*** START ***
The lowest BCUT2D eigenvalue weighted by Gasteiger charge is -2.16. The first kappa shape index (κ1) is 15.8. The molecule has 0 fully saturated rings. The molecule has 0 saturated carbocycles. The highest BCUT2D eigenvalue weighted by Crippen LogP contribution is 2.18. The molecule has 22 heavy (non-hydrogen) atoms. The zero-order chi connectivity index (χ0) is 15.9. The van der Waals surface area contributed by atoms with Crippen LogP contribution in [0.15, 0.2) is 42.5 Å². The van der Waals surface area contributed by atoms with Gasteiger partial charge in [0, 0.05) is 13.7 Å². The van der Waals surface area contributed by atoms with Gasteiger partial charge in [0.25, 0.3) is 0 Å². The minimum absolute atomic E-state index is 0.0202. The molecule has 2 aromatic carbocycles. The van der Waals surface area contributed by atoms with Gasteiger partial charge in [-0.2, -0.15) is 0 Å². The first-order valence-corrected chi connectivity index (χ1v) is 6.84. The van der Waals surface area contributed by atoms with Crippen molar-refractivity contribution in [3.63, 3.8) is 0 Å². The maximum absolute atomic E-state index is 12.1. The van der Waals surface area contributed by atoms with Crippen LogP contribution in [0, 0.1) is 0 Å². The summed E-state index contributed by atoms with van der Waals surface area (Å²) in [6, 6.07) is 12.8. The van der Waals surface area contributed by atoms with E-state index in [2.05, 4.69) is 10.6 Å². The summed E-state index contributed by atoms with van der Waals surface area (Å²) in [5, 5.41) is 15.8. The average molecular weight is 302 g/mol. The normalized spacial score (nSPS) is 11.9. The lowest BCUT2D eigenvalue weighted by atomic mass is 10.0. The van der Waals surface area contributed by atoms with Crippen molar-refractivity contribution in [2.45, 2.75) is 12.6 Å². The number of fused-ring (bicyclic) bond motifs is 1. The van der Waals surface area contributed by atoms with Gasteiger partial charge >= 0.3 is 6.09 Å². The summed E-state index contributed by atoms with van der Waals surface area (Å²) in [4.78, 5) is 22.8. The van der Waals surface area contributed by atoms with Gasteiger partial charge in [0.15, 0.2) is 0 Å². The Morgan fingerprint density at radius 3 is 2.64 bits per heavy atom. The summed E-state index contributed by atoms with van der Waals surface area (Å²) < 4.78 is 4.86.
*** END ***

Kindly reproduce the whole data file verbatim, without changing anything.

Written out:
The lowest BCUT2D eigenvalue weighted by Gasteiger charge is -2.16. The first kappa shape index (κ1) is 15.8. The molecule has 0 fully saturated rings. The molecule has 0 saturated carbocycles. The highest BCUT2D eigenvalue weighted by Crippen LogP contribution is 2.18. The molecule has 22 heavy (non-hydrogen) atoms. The zero-order chi connectivity index (χ0) is 15.9. The van der Waals surface area contributed by atoms with Crippen LogP contribution in [0.15, 0.2) is 42.5 Å². The van der Waals surface area contributed by atoms with Gasteiger partial charge in [0, 0.05) is 13.7 Å². The van der Waals surface area contributed by atoms with Gasteiger partial charge in [0.25, 0.3) is 0 Å². The minimum absolute atomic E-state index is 0.0202. The molecule has 2 aromatic carbocycles. The van der Waals surface area contributed by atoms with Gasteiger partial charge in [-0.2, -0.15) is 0 Å². The first-order valence-corrected chi connectivity index (χ1v) is 6.84. The van der Waals surface area contributed by atoms with Crippen molar-refractivity contribution in [3.63, 3.8) is 0 Å². The maximum absolute atomic E-state index is 12.1. The van der Waals surface area contributed by atoms with Crippen LogP contribution in [0, 0.1) is 0 Å². The summed E-state index contributed by atoms with van der Waals surface area (Å²) in [6, 6.07) is 12.8. The van der Waals surface area contributed by atoms with E-state index in [2.05, 4.69) is 10.6 Å². The summed E-state index contributed by atoms with van der Waals surface area (Å²) in [5, 5.41) is 15.8. The average molecular weight is 302 g/mol. The normalized spacial score (nSPS) is 11.9. The lowest BCUT2D eigenvalue weighted by atomic mass is 10.0. The van der Waals surface area contributed by atoms with Crippen molar-refractivity contribution in [2.45, 2.75) is 12.6 Å². The number of fused-ring (bicyclic) bond motifs is 1. The van der Waals surface area contributed by atoms with Gasteiger partial charge >= 0.3 is 6.09 Å². The summed E-state index contributed by atoms with van der Waals surface area (Å²) in [4.78, 5) is 22.8. The van der Waals surface area contributed by atoms with Gasteiger partial charge in [0.15, 0.2) is 0 Å². The Morgan fingerprint density at radius 3 is 2.64 bits per heavy atom. The summed E-state index contributed by atoms with van der Waals surface area (Å²) < 4.78 is 4.86.